NASHVILLE (AP) — Gov. Bill Haslam said Tuesday that part of the delay in deciding whether Tennessee will design its own health insurance exchange required under the new federal health care law is finding out how much flexibility the state would have.
States have until Friday to inform the U.S. Department of Health and Human Services if they plan to set up their own health insurance markets.
Haslam, a Republican who opposes the new health care law, says he’s waiting on answers from federal officials on the flexibility issue. He spoke to reporters at the conclusion of budget hearings for state departments.
Haslam stopped short of saying the state would design its own, instead saying in such a case that the state could run it better and more inexpensively than the federal government. He plans to make a decision soon.
“There’s going to be an exchange in Tennessee; either the feds are going to run it, or we are,” he said. “So it’s a choice for us of kind of picking between the lesser of two evils, if you will.”
Later Tuesday, Senate Democratic leaders issued a release urging Haslam to set up a state-run exchange, saying it would be fiscally sound.
“It’s clear that if we run the exchange, it will be cheaper for taxpayers, and it will allow our state to retain more control,” said Democratic Caucus Chairman Lowe Finney of Jackson.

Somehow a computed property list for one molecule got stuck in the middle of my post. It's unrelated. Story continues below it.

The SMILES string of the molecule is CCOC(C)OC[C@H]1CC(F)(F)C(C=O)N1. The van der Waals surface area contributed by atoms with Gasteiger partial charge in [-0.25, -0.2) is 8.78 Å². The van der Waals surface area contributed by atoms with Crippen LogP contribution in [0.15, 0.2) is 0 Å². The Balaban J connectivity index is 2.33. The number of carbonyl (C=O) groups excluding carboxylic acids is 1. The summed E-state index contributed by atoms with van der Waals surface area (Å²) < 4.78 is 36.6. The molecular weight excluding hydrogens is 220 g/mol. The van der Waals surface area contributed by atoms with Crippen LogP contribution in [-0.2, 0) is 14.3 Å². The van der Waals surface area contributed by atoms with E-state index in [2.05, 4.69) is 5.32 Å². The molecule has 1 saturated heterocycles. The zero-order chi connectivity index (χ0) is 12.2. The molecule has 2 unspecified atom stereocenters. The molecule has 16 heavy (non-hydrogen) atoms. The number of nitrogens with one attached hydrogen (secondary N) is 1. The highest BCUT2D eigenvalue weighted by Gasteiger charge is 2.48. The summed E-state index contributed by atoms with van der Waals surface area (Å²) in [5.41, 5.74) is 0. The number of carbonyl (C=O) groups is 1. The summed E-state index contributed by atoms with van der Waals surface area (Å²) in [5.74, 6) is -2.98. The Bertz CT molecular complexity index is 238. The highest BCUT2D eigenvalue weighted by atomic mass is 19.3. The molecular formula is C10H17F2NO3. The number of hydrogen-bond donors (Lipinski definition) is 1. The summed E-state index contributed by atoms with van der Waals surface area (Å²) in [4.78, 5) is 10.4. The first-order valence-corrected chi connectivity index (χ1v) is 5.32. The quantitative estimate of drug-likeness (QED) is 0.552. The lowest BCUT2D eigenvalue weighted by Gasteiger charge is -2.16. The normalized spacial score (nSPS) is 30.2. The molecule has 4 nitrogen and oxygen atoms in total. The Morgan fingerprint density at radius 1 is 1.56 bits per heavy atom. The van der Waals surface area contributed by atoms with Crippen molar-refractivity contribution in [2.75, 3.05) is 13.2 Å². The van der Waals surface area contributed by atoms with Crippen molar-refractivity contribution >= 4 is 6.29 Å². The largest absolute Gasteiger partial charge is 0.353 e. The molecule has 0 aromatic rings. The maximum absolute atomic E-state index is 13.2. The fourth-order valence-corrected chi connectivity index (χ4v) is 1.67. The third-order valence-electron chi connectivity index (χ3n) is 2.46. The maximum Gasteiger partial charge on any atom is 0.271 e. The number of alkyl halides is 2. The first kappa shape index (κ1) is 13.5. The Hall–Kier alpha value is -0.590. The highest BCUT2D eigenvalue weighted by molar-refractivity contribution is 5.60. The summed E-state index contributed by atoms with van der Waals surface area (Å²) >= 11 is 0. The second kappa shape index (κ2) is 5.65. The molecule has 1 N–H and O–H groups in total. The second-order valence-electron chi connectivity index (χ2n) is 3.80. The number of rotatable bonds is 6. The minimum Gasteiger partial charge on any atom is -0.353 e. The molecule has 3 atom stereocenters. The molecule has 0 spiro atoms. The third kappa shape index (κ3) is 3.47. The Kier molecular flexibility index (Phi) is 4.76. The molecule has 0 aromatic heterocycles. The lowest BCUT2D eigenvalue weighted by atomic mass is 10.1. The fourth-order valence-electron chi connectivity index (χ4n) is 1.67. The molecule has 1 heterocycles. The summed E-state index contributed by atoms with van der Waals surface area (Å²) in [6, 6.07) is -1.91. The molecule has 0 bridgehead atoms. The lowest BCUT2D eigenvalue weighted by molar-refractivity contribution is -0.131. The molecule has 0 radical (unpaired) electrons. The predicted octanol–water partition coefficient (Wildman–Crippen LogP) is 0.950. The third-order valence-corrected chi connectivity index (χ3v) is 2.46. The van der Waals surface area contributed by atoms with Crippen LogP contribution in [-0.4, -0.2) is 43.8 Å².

Democratic Senate Minority Leader Jim Kyle of Memphis agreed.
“Government closest to the people governs best, and that should be a guiding principle as we implement the new health care law,” he said.
Last week, House Democratic Caucus Chairman Mike Turner of Nashville said his preference would be for the state to run the exchange, but he feared one created by the Republican-dominated Legislature would seek to undermine the Obama plan.
“I think what they’ll try to do is skin it down as much as they can,” he said, adding that the state mismanaging such a program would be worse than the federal government running it.
TennCare Director Darin Gordon said Tuesday that another issue is that the state still doesn’t have “federal regulations or guidance on what the federal exchange will look like.”
“It’s hard to really assess that fully without having all the facts from the federal government,” said Gordon, who made a budget presentation on Tuesday.
Gordon said the net cost of health reform to the state could be as much as $1.4 billion over the first five and half years. And he said the majority of the cost is unavoidable and will be incurred by the state regardless of its decision on the exchange, as well as Medicaid expansion, which is permitted but not required under the new law.